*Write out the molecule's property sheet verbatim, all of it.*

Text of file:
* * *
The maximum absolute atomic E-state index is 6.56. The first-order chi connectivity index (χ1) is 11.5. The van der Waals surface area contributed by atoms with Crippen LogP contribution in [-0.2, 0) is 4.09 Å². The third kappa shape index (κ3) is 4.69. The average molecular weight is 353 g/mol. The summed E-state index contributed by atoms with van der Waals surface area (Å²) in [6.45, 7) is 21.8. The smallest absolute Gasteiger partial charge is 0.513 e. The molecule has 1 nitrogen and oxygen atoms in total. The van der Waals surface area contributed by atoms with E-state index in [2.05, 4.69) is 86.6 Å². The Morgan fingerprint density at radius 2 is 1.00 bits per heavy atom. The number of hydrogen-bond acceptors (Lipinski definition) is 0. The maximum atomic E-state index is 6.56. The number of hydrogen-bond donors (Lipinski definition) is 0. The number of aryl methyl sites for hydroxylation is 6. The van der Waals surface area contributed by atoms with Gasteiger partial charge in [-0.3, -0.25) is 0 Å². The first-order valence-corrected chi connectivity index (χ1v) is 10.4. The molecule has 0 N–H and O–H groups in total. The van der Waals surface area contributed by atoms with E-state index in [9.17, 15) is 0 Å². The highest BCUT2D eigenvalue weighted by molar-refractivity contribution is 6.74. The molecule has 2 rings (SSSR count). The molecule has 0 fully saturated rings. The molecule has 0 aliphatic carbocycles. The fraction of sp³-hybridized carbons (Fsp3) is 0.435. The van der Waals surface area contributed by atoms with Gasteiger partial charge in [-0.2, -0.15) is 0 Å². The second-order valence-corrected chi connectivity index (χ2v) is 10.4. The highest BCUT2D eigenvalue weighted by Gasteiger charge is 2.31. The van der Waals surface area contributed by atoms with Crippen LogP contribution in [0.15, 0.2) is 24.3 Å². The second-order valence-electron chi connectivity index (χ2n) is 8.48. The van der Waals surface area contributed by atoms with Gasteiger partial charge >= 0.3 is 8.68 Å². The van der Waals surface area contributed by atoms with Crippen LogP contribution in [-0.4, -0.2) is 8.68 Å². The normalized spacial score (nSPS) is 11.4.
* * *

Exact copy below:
The maximum absolute atomic E-state index is 6.56. The first-order chi connectivity index (χ1) is 11.5. The van der Waals surface area contributed by atoms with Crippen LogP contribution in [-0.2, 0) is 4.09 Å². The third kappa shape index (κ3) is 4.69. The average molecular weight is 353 g/mol. The summed E-state index contributed by atoms with van der Waals surface area (Å²) in [6.45, 7) is 21.8. The smallest absolute Gasteiger partial charge is 0.513 e. The molecule has 1 nitrogen and oxygen atoms in total. The van der Waals surface area contributed by atoms with E-state index in [2.05, 4.69) is 86.6 Å². The Morgan fingerprint density at radius 2 is 1.00 bits per heavy atom. The number of hydrogen-bond acceptors (Lipinski definition) is 0. The maximum atomic E-state index is 6.56. The number of hydrogen-bond donors (Lipinski definition) is 0. The number of aryl methyl sites for hydroxylation is 6. The van der Waals surface area contributed by atoms with Gasteiger partial charge in [-0.3, -0.25) is 0 Å². The first-order valence-corrected chi connectivity index (χ1v) is 10.4. The molecule has 0 N–H and O–H groups in total. The van der Waals surface area contributed by atoms with E-state index in [9.17, 15) is 0 Å². The highest BCUT2D eigenvalue weighted by molar-refractivity contribution is 6.74. The molecule has 2 rings (SSSR count). The molecule has 0 fully saturated rings. The molecule has 0 aliphatic carbocycles. The fraction of sp³-hybridized carbons (Fsp3) is 0.435. The van der Waals surface area contributed by atoms with Gasteiger partial charge in [-0.2, -0.15) is 0 Å². The second-order valence-corrected chi connectivity index (χ2v) is 10.4. The highest BCUT2D eigenvalue weighted by Gasteiger charge is 2.31. The van der Waals surface area contributed by atoms with Crippen LogP contribution in [0.15, 0.2) is 24.3 Å². The second-order valence-electron chi connectivity index (χ2n) is 8.48. The van der Waals surface area contributed by atoms with Gasteiger partial charge >= 0.3 is 8.68 Å². The van der Waals surface area contributed by atoms with Crippen LogP contribution in [-0.4, -0.2) is 8.68 Å². The normalized spacial score (nSPS) is 11.4.